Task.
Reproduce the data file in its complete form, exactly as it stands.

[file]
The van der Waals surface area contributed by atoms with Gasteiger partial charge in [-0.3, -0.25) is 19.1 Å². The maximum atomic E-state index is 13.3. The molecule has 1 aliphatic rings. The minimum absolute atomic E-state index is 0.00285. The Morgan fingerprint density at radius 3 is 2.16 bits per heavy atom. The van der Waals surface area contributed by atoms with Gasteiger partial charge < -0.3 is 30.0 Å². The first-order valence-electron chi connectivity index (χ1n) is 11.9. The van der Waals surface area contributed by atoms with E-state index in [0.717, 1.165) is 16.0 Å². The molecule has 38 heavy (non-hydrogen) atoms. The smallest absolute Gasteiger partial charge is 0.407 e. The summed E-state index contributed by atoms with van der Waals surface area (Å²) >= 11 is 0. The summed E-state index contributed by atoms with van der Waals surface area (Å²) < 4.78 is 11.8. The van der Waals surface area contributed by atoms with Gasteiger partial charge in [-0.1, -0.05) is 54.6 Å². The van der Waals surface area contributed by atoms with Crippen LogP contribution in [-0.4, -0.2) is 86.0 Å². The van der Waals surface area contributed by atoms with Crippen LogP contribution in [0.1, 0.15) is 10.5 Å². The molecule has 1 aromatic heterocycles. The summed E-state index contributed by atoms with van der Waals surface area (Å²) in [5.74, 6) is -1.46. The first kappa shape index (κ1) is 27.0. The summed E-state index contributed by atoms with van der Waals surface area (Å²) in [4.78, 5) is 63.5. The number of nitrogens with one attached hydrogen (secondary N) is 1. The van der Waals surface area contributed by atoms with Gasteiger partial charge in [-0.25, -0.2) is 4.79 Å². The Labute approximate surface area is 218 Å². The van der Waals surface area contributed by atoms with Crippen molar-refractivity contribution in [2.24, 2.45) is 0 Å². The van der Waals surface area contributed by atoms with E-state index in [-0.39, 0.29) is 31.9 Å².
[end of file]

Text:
The van der Waals surface area contributed by atoms with Gasteiger partial charge in [-0.3, -0.25) is 19.1 Å². The maximum atomic E-state index is 13.3. The molecule has 1 aliphatic rings. The minimum absolute atomic E-state index is 0.00285. The Morgan fingerprint density at radius 3 is 2.16 bits per heavy atom. The van der Waals surface area contributed by atoms with Gasteiger partial charge < -0.3 is 30.0 Å². The first-order valence-electron chi connectivity index (χ1n) is 11.9. The van der Waals surface area contributed by atoms with E-state index in [0.717, 1.165) is 16.0 Å². The molecule has 38 heavy (non-hydrogen) atoms. The smallest absolute Gasteiger partial charge is 0.407 e. The summed E-state index contributed by atoms with van der Waals surface area (Å²) >= 11 is 0. The summed E-state index contributed by atoms with van der Waals surface area (Å²) < 4.78 is 11.8. The van der Waals surface area contributed by atoms with Gasteiger partial charge in [-0.1, -0.05) is 54.6 Å². The van der Waals surface area contributed by atoms with Crippen LogP contribution in [-0.4, -0.2) is 86.0 Å². The van der Waals surface area contributed by atoms with Crippen LogP contribution in [0.1, 0.15) is 10.5 Å². The molecule has 1 aromatic heterocycles. The summed E-state index contributed by atoms with van der Waals surface area (Å²) in [5.74, 6) is -1.46. The first kappa shape index (κ1) is 27.0. The summed E-state index contributed by atoms with van der Waals surface area (Å²) in [4.78, 5) is 63.5. The number of nitrogens with one attached hydrogen (secondary N) is 1. The van der Waals surface area contributed by atoms with Gasteiger partial charge in [-0.25, -0.2) is 4.79 Å². The Labute approximate surface area is 218 Å². The van der Waals surface area contributed by atoms with Crippen molar-refractivity contribution in [2.24, 2.45) is 0 Å². The van der Waals surface area contributed by atoms with E-state index in [-0.39, 0.29) is 31.9 Å².